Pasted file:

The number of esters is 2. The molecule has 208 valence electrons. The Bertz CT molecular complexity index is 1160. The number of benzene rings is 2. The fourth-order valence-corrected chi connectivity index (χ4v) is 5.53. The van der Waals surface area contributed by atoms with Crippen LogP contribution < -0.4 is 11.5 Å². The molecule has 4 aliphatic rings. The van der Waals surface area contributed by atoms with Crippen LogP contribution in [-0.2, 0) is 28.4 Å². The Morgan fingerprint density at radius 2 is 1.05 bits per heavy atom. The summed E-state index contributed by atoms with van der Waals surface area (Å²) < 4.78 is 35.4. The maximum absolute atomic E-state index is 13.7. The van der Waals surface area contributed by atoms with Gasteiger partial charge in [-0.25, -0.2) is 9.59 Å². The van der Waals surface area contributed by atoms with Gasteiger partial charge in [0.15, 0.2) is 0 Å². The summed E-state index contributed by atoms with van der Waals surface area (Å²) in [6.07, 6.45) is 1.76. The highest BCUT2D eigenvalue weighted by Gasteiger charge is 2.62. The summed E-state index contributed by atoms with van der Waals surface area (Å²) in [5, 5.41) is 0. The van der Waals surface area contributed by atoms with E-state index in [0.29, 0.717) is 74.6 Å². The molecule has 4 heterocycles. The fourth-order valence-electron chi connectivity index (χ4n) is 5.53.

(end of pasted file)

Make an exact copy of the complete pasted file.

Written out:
The number of esters is 2. The molecule has 208 valence electrons. The Bertz CT molecular complexity index is 1160. The number of benzene rings is 2. The fourth-order valence-corrected chi connectivity index (χ4v) is 5.53. The van der Waals surface area contributed by atoms with Crippen LogP contribution < -0.4 is 11.5 Å². The molecule has 4 aliphatic rings. The van der Waals surface area contributed by atoms with Crippen LogP contribution in [-0.2, 0) is 28.4 Å². The Morgan fingerprint density at radius 2 is 1.05 bits per heavy atom. The summed E-state index contributed by atoms with van der Waals surface area (Å²) < 4.78 is 35.4. The maximum absolute atomic E-state index is 13.7. The van der Waals surface area contributed by atoms with Gasteiger partial charge in [-0.25, -0.2) is 9.59 Å². The van der Waals surface area contributed by atoms with Gasteiger partial charge in [0.15, 0.2) is 0 Å². The summed E-state index contributed by atoms with van der Waals surface area (Å²) in [6.07, 6.45) is 1.76. The highest BCUT2D eigenvalue weighted by Gasteiger charge is 2.62. The summed E-state index contributed by atoms with van der Waals surface area (Å²) in [5, 5.41) is 0. The van der Waals surface area contributed by atoms with E-state index in [0.29, 0.717) is 74.6 Å². The molecule has 4 heterocycles. The fourth-order valence-electron chi connectivity index (χ4n) is 5.53.